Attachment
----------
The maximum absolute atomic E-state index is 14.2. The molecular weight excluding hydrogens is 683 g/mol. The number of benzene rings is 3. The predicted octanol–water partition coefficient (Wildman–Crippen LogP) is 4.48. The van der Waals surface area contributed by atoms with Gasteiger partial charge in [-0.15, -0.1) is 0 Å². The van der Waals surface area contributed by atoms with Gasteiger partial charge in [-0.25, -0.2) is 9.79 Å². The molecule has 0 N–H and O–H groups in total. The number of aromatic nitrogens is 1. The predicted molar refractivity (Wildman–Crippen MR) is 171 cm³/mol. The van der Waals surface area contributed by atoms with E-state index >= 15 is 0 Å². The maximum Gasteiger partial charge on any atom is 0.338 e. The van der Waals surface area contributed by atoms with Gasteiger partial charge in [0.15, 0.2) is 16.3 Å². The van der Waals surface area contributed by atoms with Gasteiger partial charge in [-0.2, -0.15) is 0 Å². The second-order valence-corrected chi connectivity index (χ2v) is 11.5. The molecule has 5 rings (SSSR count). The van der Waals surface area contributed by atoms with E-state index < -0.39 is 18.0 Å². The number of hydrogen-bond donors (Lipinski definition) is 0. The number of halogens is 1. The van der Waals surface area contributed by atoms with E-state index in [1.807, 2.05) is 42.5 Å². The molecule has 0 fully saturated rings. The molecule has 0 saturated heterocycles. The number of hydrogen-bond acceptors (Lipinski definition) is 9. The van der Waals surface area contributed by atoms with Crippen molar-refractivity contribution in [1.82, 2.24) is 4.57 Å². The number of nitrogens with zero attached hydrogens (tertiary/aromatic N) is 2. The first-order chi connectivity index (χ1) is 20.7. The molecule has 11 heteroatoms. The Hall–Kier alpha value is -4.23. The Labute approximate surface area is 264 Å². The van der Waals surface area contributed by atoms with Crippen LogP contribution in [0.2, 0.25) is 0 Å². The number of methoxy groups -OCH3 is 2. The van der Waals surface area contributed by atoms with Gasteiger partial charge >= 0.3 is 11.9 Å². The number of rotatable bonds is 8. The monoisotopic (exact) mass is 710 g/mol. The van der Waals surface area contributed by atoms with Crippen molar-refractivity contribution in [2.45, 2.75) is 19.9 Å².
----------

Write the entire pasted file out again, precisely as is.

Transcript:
The maximum absolute atomic E-state index is 14.2. The molecular weight excluding hydrogens is 683 g/mol. The number of benzene rings is 3. The predicted octanol–water partition coefficient (Wildman–Crippen LogP) is 4.48. The van der Waals surface area contributed by atoms with Gasteiger partial charge in [-0.15, -0.1) is 0 Å². The van der Waals surface area contributed by atoms with Gasteiger partial charge in [-0.25, -0.2) is 9.79 Å². The molecule has 0 N–H and O–H groups in total. The number of aromatic nitrogens is 1. The predicted molar refractivity (Wildman–Crippen MR) is 171 cm³/mol. The van der Waals surface area contributed by atoms with E-state index >= 15 is 0 Å². The maximum Gasteiger partial charge on any atom is 0.338 e. The van der Waals surface area contributed by atoms with Gasteiger partial charge in [0.15, 0.2) is 16.3 Å². The van der Waals surface area contributed by atoms with Gasteiger partial charge in [-0.2, -0.15) is 0 Å². The second-order valence-corrected chi connectivity index (χ2v) is 11.5. The molecule has 5 rings (SSSR count). The van der Waals surface area contributed by atoms with E-state index < -0.39 is 18.0 Å². The number of hydrogen-bond donors (Lipinski definition) is 0. The number of halogens is 1. The van der Waals surface area contributed by atoms with E-state index in [1.807, 2.05) is 42.5 Å². The molecule has 0 fully saturated rings. The molecule has 0 saturated heterocycles. The number of hydrogen-bond acceptors (Lipinski definition) is 9. The van der Waals surface area contributed by atoms with Crippen molar-refractivity contribution in [1.82, 2.24) is 4.57 Å². The number of nitrogens with zero attached hydrogens (tertiary/aromatic N) is 2. The first-order chi connectivity index (χ1) is 20.7. The molecule has 11 heteroatoms. The Hall–Kier alpha value is -4.23. The Labute approximate surface area is 264 Å². The van der Waals surface area contributed by atoms with Crippen LogP contribution in [0.2, 0.25) is 0 Å². The number of methoxy groups -OCH3 is 2. The van der Waals surface area contributed by atoms with Gasteiger partial charge >= 0.3 is 11.9 Å². The number of rotatable bonds is 8. The monoisotopic (exact) mass is 710 g/mol. The van der Waals surface area contributed by atoms with Crippen molar-refractivity contribution in [2.45, 2.75) is 19.9 Å².